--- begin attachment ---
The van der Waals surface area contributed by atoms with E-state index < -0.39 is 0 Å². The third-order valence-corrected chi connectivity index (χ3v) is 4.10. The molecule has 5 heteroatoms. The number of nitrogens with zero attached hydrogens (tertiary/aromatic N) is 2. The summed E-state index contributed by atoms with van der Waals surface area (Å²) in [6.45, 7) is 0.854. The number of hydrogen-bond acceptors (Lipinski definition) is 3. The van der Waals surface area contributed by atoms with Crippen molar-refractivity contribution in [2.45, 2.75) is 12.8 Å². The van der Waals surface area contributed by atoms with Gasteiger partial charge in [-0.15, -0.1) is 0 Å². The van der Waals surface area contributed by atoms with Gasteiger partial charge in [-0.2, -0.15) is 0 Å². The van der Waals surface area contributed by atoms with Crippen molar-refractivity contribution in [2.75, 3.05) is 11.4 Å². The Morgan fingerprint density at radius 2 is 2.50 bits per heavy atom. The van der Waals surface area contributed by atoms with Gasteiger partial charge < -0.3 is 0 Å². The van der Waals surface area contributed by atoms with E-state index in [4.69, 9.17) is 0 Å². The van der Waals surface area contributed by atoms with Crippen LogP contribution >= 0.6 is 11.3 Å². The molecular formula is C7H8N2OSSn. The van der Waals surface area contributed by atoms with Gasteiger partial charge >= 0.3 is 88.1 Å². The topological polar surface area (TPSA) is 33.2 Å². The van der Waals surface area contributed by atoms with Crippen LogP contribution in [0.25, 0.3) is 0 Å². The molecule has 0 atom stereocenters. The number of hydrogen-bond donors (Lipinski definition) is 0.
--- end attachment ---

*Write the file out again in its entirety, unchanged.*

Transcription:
The van der Waals surface area contributed by atoms with E-state index < -0.39 is 0 Å². The third-order valence-corrected chi connectivity index (χ3v) is 4.10. The molecule has 5 heteroatoms. The number of nitrogens with zero attached hydrogens (tertiary/aromatic N) is 2. The summed E-state index contributed by atoms with van der Waals surface area (Å²) in [6.45, 7) is 0.854. The number of hydrogen-bond acceptors (Lipinski definition) is 3. The van der Waals surface area contributed by atoms with Crippen molar-refractivity contribution in [2.45, 2.75) is 12.8 Å². The van der Waals surface area contributed by atoms with Gasteiger partial charge in [-0.15, -0.1) is 0 Å². The van der Waals surface area contributed by atoms with Gasteiger partial charge in [-0.2, -0.15) is 0 Å². The van der Waals surface area contributed by atoms with Crippen molar-refractivity contribution in [2.75, 3.05) is 11.4 Å². The Morgan fingerprint density at radius 2 is 2.50 bits per heavy atom. The van der Waals surface area contributed by atoms with Gasteiger partial charge < -0.3 is 0 Å². The van der Waals surface area contributed by atoms with E-state index in [4.69, 9.17) is 0 Å². The van der Waals surface area contributed by atoms with Crippen LogP contribution >= 0.6 is 11.3 Å². The molecular formula is C7H8N2OSSn. The van der Waals surface area contributed by atoms with Gasteiger partial charge >= 0.3 is 88.1 Å². The topological polar surface area (TPSA) is 33.2 Å². The van der Waals surface area contributed by atoms with Crippen LogP contribution in [0.25, 0.3) is 0 Å². The molecule has 0 atom stereocenters. The number of hydrogen-bond donors (Lipinski definition) is 0.